On Sumari melodies dominate throughout the entire recording. This is coupled with the wide variety of timbres emanating from the vast number of  instruments employed by the three musicians; more than one dozen according to the list that is included in the folder of the CD. This include a wide variety of small ethnic percussion, both woodwind and brass instruments, in addition to the guitar, cello and the mandola. This different approach to presenting improvisation focuses on the interaction of the musicians forming an important essential element. “Reincarnational Civilizations” has an open, almost cinematic character. “Alternate Presents and Multiple Focus” has magnificent development; after a slow start in which trumpet established direction followed in his speech by his two companions, the piece increases tempo getting the twelve-minute elapsed in a jiffy.

The last two parts provide a new dimension to the music of the trio: “The Gates Of Horn” brings back to memory issues of traditional music, while the short “The Nature of Mass Events” refers to their roots,  African-American jazz, and is a great paradigm of how free improvisation can be just the opposite to what sometimes is it supposed to be. All this takes place after the magnificent beginning with “Seth Dance”, “Counterparts Are Comparetively Encountered” and “Scientific Cults and Private Paranoia” both allow the listener to focus on the ability of the trio to create instant melodies.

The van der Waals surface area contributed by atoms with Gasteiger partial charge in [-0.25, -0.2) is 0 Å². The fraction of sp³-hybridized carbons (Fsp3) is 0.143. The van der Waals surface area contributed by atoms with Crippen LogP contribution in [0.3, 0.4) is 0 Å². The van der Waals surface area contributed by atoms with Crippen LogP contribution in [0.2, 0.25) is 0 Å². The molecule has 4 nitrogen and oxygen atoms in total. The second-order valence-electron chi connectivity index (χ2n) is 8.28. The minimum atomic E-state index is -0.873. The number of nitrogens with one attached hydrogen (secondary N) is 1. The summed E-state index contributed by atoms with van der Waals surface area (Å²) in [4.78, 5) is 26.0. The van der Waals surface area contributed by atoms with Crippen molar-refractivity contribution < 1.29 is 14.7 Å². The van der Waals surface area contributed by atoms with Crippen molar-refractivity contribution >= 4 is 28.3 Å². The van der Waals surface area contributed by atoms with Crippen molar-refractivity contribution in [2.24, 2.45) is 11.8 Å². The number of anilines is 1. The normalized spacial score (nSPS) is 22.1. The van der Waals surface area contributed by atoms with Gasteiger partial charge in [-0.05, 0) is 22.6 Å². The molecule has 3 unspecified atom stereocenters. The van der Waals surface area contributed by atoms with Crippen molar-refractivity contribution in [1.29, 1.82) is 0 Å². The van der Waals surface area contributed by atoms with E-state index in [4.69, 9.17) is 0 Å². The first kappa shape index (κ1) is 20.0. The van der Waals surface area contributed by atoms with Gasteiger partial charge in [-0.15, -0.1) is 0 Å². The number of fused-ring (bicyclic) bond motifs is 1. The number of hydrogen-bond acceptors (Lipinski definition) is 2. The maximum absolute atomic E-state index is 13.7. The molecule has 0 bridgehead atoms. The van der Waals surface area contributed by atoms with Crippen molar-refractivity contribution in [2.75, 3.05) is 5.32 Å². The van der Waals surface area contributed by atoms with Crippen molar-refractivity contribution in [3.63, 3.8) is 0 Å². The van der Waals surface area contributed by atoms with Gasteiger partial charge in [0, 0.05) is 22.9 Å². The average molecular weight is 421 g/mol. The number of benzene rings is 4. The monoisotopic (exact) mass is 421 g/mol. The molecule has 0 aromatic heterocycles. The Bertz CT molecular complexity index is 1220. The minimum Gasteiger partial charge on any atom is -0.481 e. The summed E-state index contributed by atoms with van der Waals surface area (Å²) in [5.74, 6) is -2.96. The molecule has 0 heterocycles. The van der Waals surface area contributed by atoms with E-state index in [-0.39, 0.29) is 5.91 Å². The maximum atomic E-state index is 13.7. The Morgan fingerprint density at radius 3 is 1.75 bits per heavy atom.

© Pachi Tapiz, 2015
Matt Lavelle / Jack DeSalvo / Tom Cabrera: Sumari Matt Lavelle (trumpet, Cornet, flugelhorn, Pocket trumpet, clarinet), Jack DeSalvo (cello, guitar, mandola), Tom Cabrera (percussion, dumbeq, rik, tambourine, bass drum) “Seth Dance”, “Counterparts Are Comparitively Encountered”, “Scientific Cults and Private paranoia”, “Reincarnation Civilizations”, “Alternate Presents and Multiple Focus”, “The Gates of Horn”, “The Nature of Mass Events” all music by Matt Lavelle , Jack DeSalvo, Tom Cabrera Recorded in Beanstudio, Wayne, New Jersey. Released in 2015 by Unseen Rain Records

Categories: UNSEEN RAIN Releases

Bb Blues – Jack DeSalvo Guitar

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Jack DeSalvo (mandola, cello, classical, electric, and 12-string slide guitars) Tom Cabrera (bodhrán, tar, riq, doumbek, bass drum, cymbals, bells)
Jack DeSalvo (mandola, cello, classical, electric, and 12-string slide guitars) Tom Cabrera (bodhrán, tar, riq, doumbek, bass drum, cymbals, bells)